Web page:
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A four-legged snake from the Early Cretaceous of Gondwana

Science  24 Jul 2015:
Vol. 349, Issue 6246, pp. 416-419
DOI: 10.1126/science.aaa9208

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Snakes' four-legged missing link

It may surprise you to learn that snakes, like us, are tetrapods derived from an ancient four-legged ancestor. Martill et al. describe a fossil from the Brazilian Cretaceous period that contains a snakelike species that is elongate and serpentine, with both hind- and forelimbs (see the Perspective by Evans). This species appears to have been a burrower and shows clearly the early transitional stages from a lizardlike body plan to the smooth legless snakes we know today.

Science, this issue p. 416; see also p. 374

Abstract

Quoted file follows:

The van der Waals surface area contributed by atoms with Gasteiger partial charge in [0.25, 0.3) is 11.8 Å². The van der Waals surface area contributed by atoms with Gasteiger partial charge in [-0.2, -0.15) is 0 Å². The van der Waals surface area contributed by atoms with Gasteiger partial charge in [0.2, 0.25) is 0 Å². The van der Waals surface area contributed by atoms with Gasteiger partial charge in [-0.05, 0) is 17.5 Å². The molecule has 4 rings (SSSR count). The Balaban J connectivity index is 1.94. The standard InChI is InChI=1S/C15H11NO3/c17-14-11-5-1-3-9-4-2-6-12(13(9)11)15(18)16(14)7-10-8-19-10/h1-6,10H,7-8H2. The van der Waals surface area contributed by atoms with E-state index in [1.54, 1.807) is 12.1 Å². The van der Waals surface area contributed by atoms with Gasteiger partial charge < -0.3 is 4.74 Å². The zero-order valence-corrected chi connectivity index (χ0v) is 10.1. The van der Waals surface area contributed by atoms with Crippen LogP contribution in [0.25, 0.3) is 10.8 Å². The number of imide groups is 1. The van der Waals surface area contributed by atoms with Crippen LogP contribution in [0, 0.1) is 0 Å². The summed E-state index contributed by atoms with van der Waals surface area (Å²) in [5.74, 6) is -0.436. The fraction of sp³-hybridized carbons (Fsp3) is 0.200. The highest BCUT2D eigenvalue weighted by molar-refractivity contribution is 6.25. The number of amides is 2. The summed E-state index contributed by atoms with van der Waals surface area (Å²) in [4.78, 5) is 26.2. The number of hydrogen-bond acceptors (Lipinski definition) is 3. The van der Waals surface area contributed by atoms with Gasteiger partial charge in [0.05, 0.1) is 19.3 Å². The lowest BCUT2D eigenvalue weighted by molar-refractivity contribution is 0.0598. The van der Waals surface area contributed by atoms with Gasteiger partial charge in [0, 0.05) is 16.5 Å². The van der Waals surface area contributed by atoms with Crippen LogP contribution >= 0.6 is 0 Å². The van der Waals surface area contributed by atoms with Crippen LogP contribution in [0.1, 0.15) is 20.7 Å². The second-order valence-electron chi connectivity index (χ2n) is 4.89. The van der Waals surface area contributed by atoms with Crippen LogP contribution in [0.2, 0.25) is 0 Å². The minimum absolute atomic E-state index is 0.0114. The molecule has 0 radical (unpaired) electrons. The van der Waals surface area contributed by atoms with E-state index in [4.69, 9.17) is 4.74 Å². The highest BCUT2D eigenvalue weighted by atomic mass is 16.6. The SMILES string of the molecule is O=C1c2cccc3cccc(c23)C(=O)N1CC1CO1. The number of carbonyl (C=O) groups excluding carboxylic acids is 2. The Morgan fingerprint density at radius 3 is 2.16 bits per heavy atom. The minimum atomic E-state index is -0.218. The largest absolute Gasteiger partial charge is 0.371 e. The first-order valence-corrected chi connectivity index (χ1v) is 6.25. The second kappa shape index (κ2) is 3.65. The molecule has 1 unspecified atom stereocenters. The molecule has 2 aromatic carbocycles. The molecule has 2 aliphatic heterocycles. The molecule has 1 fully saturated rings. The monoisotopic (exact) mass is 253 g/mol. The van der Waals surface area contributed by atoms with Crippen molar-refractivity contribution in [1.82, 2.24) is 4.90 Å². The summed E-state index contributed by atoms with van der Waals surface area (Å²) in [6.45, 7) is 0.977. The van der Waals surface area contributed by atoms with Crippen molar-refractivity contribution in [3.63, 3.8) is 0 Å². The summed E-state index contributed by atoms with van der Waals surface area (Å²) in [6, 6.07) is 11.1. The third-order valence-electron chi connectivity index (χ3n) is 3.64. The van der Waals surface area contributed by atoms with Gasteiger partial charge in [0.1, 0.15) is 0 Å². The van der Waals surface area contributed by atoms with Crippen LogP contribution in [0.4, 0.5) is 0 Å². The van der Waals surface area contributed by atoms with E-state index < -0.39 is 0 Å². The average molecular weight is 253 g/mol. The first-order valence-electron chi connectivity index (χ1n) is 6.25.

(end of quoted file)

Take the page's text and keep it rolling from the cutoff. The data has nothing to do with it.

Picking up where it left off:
Snakes are a remarkably diverse and successful group today, but their evolutionary origins are obscure. The discovery of snakes with two legs has shed light on the transition from lizards to snakes, but no snake has been described with four limbs, and the ecology of early snakes is poorly known. We describe a four-limbed snake from the Early Cretaceous (Aptian) Crato Formation of Brazil. The snake has a serpentiform body plan with an elongate trunk, short tail, and large ventral scales suggesting characteristic serpentine locomotion, yet retains small prehensile limbs. Skull and body proportions as well as reduced neural spines indicate fossorial adaptation, suggesting that snakes evolved from burrowing rather than marine ancestors. Hooked teeth, an intramandibular joint, a flexible spine capable of constricting prey, and the presence of vertebrate remains in the guts indicate that this species preyed on vertebrates and that snakes made the transition to carnivory early in their history. The structure of the limbs suggests that they were adapted for grasping, either to seize prey or as claspers during mating. Together with a diverse fauna of basal snakes from the Cretaceous of South America, Africa, and India, this snake suggests that crown Serpentes originated in Gondwana.

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